Emma Stone Responds To 'Poor Things' Criticism

emma stone, poor things
Emma Stone Responds To 'Poor Things' CriticismSearchlight Pictures

Emma Stone has responded to criticism that Poor Things is 'exploitative' and 'sexist.'

Directed by Yorgos Lanthimos and based on Alasdair Gray's 1993 novel, the film sees Godwin Baxter (Willem Dafoe) transplant the brain of an unborn baby into the head of its mother, who has died by suicide.

Stone stars as the 'newborn' Bella Baxter, who, as her brain develops at a fast pace, embarks on a zealous journey of sexual awakening.

emma stone, poor things
Searchlight Pictures

Despite earning rave reviews from critics, the film has faced backlash, with some questioning the exploitative nature of the film's nudity and sex scenes and what they view as 'troubling consent issues' given that Bella has the brain of a child.

Speaking to The Times about the backlash, Stone said: 'If it helps, as the person who played it and produced it, I didn't see her as a child in any of those scenes.'

'But even that's too literal,' added director Lanthimos. 'If you take a film that literally, where you start discussing it in terms of the brain of a child, then you're kind of missing the point of storytelling in general. If you start to analyse the film as something that would actually happen, then of course the film doesn't work.'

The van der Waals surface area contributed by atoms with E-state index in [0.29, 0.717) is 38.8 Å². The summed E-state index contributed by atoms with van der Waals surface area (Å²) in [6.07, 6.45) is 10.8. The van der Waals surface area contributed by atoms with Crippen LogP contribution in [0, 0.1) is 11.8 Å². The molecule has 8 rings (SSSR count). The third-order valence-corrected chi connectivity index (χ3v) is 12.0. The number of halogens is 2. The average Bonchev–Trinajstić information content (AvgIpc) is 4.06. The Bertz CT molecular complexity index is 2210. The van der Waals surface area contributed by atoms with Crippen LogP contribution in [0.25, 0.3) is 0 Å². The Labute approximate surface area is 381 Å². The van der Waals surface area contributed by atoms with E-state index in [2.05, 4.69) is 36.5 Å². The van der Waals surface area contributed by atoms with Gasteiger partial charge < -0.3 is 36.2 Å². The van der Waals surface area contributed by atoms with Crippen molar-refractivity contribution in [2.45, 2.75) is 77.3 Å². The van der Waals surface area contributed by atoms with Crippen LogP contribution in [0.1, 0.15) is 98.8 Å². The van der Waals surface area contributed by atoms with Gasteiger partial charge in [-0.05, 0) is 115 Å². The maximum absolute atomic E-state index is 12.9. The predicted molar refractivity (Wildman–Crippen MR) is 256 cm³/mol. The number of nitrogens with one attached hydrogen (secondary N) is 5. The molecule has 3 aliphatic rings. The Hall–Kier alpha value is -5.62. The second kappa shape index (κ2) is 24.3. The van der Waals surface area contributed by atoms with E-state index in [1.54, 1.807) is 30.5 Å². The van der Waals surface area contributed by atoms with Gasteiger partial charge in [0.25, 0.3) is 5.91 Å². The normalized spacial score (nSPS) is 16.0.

emma stone, mark ruffalo, poor things
Searchlight Pictures/Astushi Nishijima

On how people consume movies and the role of social media in casting judgement, Stone said: 'My mum has this saying that at the start of a relationship you say, 'Oh we're so in love we finish each other's sentences.' And then, as time goes by, it becomes, 'You're always interrupting me.' That can happen in a relationship with film, too, especially a film like this, that's asking more questions than giving answers.'

'I know people who've seen the film and think it's just the sweetest romantic comedy, and others who had to watch it through their fingers. And that's great,' she added.

Poor Things is out now in cinemas.

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